I Sobbed For A Stranger

Karen Yemima Mosquera, of blessed memory

The Jewish world is not one of half measures. The highs are Mt. Everest high – like dancing the hora at a wedding – and the lows are Death Valley low. Tragic and terrifying.

As a hopeless romantic and generally joyful Jew, I tend to race toward those highs. I know darkness exists. I don’t hide from it. I just try to counteract it with light.

When experiencing either of the extremes, I’ve been known to cry. It’s even happened while hearing about such a moment from someone who experienced it.

Not so much, however, when I’m simply reading about it.

And yet, last week I found myself sitting at my desk, sobbing while reading an article online. It was the story of Karen Yemima Mosquera, the young student who was murdered in a terrorist attack at a bus stop in Jerusalem.

Unfortunately, it’s nothing new. Every “successful” terrorist attack includes a story of despair for the loved ones of the victim, and our entire community. These horrors become more frequent, and we harden ourselves.

Why did Karen Yemima’s story hit me so hard?

She was an Ecuadoran girl of 17 when she learned that the strange customs among the women of her family were a Jewish legacy transmitted through the centuries by conversos – Spanish Jews who hid their religion in order to survive the Inquisition of 1492. Among other practices, they lit candles on Friday nights behind closed curtains, and covered the mirrors when someone died.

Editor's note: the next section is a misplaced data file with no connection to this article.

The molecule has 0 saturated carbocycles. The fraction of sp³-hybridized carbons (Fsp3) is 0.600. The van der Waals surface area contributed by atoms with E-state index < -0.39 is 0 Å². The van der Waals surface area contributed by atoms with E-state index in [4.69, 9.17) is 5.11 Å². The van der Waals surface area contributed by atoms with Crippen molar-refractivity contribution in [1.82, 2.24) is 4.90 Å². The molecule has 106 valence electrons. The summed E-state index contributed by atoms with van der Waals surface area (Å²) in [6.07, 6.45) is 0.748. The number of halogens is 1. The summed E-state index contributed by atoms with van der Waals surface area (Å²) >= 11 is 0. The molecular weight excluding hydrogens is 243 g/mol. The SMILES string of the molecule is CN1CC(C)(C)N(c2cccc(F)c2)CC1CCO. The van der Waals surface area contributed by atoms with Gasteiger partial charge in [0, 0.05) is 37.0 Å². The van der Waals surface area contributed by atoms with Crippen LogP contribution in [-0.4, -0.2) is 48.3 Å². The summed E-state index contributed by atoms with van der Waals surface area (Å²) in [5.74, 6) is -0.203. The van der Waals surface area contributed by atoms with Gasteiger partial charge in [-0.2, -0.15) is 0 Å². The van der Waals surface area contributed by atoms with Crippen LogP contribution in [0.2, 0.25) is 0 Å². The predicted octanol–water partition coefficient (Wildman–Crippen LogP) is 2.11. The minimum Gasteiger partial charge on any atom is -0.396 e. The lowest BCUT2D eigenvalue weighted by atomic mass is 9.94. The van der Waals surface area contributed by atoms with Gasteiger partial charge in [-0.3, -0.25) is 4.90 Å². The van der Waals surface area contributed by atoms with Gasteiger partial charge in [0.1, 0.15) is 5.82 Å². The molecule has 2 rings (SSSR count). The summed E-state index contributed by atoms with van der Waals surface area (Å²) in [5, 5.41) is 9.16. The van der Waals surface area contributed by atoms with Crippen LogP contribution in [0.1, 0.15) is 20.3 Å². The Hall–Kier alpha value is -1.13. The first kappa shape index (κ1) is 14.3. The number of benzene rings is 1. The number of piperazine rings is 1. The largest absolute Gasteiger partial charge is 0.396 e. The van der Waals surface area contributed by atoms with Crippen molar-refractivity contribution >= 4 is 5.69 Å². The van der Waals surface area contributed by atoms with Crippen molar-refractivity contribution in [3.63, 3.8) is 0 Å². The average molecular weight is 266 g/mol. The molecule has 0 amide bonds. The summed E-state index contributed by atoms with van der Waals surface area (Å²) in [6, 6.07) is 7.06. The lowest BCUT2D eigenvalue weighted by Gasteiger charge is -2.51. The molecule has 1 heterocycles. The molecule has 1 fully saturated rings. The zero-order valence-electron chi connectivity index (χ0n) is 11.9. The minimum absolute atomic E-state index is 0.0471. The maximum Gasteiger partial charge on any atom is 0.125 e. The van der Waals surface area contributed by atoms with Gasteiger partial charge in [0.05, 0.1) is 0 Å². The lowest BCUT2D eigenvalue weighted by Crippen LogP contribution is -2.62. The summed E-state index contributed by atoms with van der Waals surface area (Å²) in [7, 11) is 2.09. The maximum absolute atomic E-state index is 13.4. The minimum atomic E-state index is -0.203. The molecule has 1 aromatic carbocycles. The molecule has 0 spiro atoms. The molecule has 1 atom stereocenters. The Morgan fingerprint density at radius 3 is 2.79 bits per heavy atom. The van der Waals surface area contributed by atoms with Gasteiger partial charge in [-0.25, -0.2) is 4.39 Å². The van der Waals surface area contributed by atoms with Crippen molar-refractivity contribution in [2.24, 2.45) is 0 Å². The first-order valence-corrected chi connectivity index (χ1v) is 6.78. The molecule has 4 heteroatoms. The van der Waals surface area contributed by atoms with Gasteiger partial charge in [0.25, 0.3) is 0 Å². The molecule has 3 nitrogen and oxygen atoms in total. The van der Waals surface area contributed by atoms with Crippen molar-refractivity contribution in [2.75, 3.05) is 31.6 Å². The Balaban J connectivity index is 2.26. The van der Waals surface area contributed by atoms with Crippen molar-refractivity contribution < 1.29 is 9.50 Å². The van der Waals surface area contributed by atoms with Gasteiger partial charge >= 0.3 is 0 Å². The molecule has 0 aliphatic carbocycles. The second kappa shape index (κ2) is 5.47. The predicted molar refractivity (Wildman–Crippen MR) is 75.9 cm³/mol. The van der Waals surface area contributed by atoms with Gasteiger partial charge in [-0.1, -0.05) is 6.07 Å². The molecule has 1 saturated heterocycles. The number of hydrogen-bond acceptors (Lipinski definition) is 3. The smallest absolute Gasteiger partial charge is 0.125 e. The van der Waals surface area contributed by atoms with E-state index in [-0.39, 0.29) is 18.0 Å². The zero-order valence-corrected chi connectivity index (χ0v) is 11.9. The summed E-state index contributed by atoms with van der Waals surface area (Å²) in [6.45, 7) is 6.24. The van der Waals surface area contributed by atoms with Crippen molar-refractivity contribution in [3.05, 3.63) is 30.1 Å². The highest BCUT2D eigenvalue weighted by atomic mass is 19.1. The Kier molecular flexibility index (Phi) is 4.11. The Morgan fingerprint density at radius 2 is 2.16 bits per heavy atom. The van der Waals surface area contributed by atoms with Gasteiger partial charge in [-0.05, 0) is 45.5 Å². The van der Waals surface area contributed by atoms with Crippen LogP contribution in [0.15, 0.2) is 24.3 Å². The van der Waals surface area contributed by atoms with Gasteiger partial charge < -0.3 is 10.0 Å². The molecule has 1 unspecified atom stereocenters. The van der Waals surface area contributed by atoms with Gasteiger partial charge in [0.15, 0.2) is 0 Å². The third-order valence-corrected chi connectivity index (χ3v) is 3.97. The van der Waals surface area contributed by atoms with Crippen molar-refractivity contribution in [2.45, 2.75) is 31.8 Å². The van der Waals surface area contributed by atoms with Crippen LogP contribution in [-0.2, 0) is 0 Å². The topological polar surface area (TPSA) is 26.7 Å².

Karen felt a strong pull to Judaism, and began studying voraciously online. She had precious little access to Torah, rabbi or Jews, but she joined a vibrant community online.

Eventually, she found Spanish-speaking Rabbi Gavriel Geiber who guided her studies through the internet.

She began observing mitzvot (commandments), she dressed modestly, and she found a way to make aliyah, i.e. move to Israel in order to continue learning Torah.

Her best friend in the Jewish studies program, Yael Barros of Brazil, said, “She told me that when she started studying Torah and mitzvot, everything made sense to her. And she was very, very happy studying Torah, like she had never been in her life.”

Karen Yemima studied non-stop for a year, pausing only to clean houses – she hoped to save enough money to being her mom and sisters to Israel.

She finalized her conversion five months ago, and took the Hebrew name Yemima. On the day she died, she was traveling from cleaning a house to Torah class.